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Lord of the Flies- Simon

The character of Simon plays an important role in the story Lord of the Flies by William Golding. He is a visionary and an intellect, always trying to find the truth. Simon is primarily a symbolic figure. Also, Simon's encounter with the Lord of the Flies has notable significance in the story. Golding uses the character of Simon to reveal humanity's ignorance.

Simon's intuitive wisdom separates him from the rest of the boys. He foretells Ralph's eventual rescue from the island by saying, "I think you'll get back all right". Furthermore, Simon has an "inward sight" that the beast was only a man "once heroic and sick." His intelligence leads him to recognize the boys' fear of themselves and that there is no beast, it is only them. The boys ignore his words of wisdom and laugh at what they cannot understand.

Simon symbolizes many things. He represents the prophets and philosophers that Golding feels are being ignored just as Simon is ignored by the boys. He characterizes the highest aspirations of the human spirit. It has also been said that Simon is "an intended Christ figure in the novel." He is a symbol of all that is good and sincere in humanity.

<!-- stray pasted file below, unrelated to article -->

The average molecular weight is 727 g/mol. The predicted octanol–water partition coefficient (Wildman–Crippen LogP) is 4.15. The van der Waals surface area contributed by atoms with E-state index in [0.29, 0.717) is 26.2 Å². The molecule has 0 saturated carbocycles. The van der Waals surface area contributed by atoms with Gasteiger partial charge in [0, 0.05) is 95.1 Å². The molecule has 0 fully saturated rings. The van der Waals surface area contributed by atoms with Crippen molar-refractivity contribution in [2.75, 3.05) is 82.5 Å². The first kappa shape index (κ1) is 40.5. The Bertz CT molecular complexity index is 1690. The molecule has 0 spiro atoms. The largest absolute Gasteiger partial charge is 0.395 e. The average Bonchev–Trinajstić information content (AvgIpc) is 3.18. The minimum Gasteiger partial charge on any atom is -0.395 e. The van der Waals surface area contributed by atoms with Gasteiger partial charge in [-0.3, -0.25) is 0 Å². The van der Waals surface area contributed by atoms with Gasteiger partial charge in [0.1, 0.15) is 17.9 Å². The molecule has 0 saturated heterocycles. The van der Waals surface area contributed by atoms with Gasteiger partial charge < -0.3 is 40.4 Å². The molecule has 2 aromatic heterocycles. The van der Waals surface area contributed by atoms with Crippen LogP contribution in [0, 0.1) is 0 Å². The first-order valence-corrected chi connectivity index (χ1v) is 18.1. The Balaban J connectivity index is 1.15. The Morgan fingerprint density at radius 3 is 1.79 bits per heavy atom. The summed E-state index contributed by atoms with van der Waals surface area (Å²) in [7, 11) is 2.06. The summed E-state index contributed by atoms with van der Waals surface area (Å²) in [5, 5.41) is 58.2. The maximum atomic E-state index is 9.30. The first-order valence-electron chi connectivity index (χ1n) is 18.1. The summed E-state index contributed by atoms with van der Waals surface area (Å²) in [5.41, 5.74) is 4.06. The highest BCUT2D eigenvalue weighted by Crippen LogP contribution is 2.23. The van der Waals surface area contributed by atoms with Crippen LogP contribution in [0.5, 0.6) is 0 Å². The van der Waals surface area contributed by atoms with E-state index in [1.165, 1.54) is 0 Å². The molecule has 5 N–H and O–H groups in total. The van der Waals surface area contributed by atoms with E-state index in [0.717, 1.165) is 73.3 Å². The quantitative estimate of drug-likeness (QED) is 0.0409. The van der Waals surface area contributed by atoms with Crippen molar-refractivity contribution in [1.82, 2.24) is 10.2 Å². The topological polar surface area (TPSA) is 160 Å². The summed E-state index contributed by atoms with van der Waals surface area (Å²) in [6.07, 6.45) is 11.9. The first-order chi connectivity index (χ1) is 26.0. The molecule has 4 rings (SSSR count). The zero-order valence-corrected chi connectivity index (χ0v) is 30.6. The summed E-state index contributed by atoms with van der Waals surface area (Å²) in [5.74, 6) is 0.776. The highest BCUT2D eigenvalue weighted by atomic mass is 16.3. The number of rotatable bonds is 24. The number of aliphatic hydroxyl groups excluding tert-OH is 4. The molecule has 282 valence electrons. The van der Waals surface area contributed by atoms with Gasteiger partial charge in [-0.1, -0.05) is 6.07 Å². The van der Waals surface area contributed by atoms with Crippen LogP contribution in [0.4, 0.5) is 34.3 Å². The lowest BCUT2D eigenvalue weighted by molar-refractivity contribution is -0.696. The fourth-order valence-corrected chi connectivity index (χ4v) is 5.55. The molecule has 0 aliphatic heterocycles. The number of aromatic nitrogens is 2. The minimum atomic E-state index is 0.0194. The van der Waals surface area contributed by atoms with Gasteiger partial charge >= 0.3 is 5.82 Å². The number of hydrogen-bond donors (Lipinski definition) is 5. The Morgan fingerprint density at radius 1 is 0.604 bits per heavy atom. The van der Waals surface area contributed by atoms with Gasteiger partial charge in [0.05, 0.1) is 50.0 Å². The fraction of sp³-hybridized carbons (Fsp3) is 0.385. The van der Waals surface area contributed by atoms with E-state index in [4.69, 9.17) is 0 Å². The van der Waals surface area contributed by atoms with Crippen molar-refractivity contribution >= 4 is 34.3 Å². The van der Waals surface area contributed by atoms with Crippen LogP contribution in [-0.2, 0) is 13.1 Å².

The confrontation of Simon and the Lord of the Flies is one of the more important events in the book. It depicts the goodness of mankind encountering the lowest part of man. The meeting represents the recognition of these forces in all men. This is when Simon fully understands that the beast is within each of the boys. Through this event, Golding expresses his belief that evil exists inside everyone and it is a necessary part of the human condition.

Simon is a mystical figure. The insightful wisdom that he possesses regrettably goes unseen by the boys and this inability to comprehend Simon is what leads to the disintegration of the society of the island. Golding is saying is that humanity "is deaf to the voices of its prophets". Golding also expresses his point of view by Simon's interview with Lord of the Flies where he indicates that man is inherently evil. The author communicates his morals and beliefs through the character of Simon.

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